African American Studies

AASP Events

African American Studies Program Lecture
"Tuskegee Syphilis Study as 'Sacred Rhetoric?"
Terri Laws
Terri Laws, MA, MDiv
Thursday, November 7, 2013, 7 p.m.
Student Center, Fountain Lounge
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Dr. Carlyle Fielding Stewart, III

The African American Studies Program hosted a lecture October 9, 2013 by Rev. Dr. Carlyle Fielding Stewart,III, Senior Pastor, Hope United Methodist Church, Southfield, MI. Dr. Stewart's talk was titled: "Soul Survivors: An Interpretation of African American Religious Experience."

 Dr. Carlyle Fielding Stewart, III

Father Tim Hipskind offered these words about the lecture: "Dr. Stewart gave a wonderfully broad view of the African American religious experience, shedding light on conservative, liberal and middle of the road expressions while reaching all the way back to Albert Raboteau's view in Slave Religion yet coming all the way up to Ralph Watkins' Gospel Remix [Hip-Hop]. It deepened my appreciation for the depth and the diversity within the African American religious experience."

Description of the Program

African American Studies at UDM is a multidisciplinary program that promotes the understanding of the African-American experience through scholarship, service learning, and cultural events. AAS students come from diverse backgrounds and experiences, but they share an interest in their own and others’ cultures and see themselves as leaders in a multicultural society.

Students who earn a certificate in African American Studies have a richer understanding of African and African-American culture and a keener appreciation of the relationship between race, diversity, and society. Students from every college, major, and professional school at UDM can benefit from and contribute to the AAS program. Through our partnerships within and outside the university, students have the opportunity to work with faculty from a broad range of disciplines, attend academic and cultural events sponsored by the AAS program, perform community service and internships within Detroit and the surrounding area, and pursue international exchange through the Study Abroad Program.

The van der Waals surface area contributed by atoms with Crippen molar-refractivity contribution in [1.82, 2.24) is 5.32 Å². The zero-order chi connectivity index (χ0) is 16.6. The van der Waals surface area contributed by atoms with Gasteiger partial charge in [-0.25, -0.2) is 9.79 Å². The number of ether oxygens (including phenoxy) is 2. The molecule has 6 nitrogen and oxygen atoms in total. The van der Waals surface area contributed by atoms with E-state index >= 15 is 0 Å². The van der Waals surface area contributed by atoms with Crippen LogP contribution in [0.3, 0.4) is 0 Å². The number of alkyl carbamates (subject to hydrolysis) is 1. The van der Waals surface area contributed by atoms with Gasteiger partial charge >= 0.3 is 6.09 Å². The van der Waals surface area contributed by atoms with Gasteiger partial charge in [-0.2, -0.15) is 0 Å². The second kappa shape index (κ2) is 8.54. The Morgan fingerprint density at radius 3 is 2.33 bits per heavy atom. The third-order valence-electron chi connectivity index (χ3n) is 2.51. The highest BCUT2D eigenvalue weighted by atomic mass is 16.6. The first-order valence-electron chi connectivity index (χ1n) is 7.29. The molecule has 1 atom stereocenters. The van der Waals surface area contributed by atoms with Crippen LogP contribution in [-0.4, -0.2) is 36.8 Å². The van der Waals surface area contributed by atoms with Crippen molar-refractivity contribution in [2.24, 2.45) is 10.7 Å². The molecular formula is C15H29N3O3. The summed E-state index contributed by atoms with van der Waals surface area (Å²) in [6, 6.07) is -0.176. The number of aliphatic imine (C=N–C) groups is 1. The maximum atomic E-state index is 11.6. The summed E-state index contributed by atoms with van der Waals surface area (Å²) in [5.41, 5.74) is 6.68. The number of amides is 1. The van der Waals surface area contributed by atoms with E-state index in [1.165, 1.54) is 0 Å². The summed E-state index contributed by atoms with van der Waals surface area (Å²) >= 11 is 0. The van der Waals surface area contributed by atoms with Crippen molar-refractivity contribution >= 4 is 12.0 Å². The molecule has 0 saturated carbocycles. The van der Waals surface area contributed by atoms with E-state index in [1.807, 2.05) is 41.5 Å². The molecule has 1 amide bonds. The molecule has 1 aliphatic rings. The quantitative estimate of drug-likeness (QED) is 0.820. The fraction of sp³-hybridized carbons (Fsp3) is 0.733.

Essence of the Certificate

The African American Studies Program provides students with an academic understanding of and concern for the dignity and rich heritage of the African-American experience. Students in the AASP examine race, culture, and identity through urban, regional, national, and global perspectives. Multidisciplinary methods of inquiry and scholarly research in historical and contemporary theories of race will expose students to the history and culture of Africans, African Americans, and Africans in the Diaspora.

Career Opportunities

AASP students enter into a wide variety of fields including politics and public policy, medicine and public health, law, media, the arts, education, and social services. They are activists in their community and the voice of diversity in the workplace. Students who earn a certificate in African American Studies have a richer understanding of African-American culture and a keener appreciation of the relationship between race, diversity, and society.

Description of African American Studies Program—Revised 9/19/10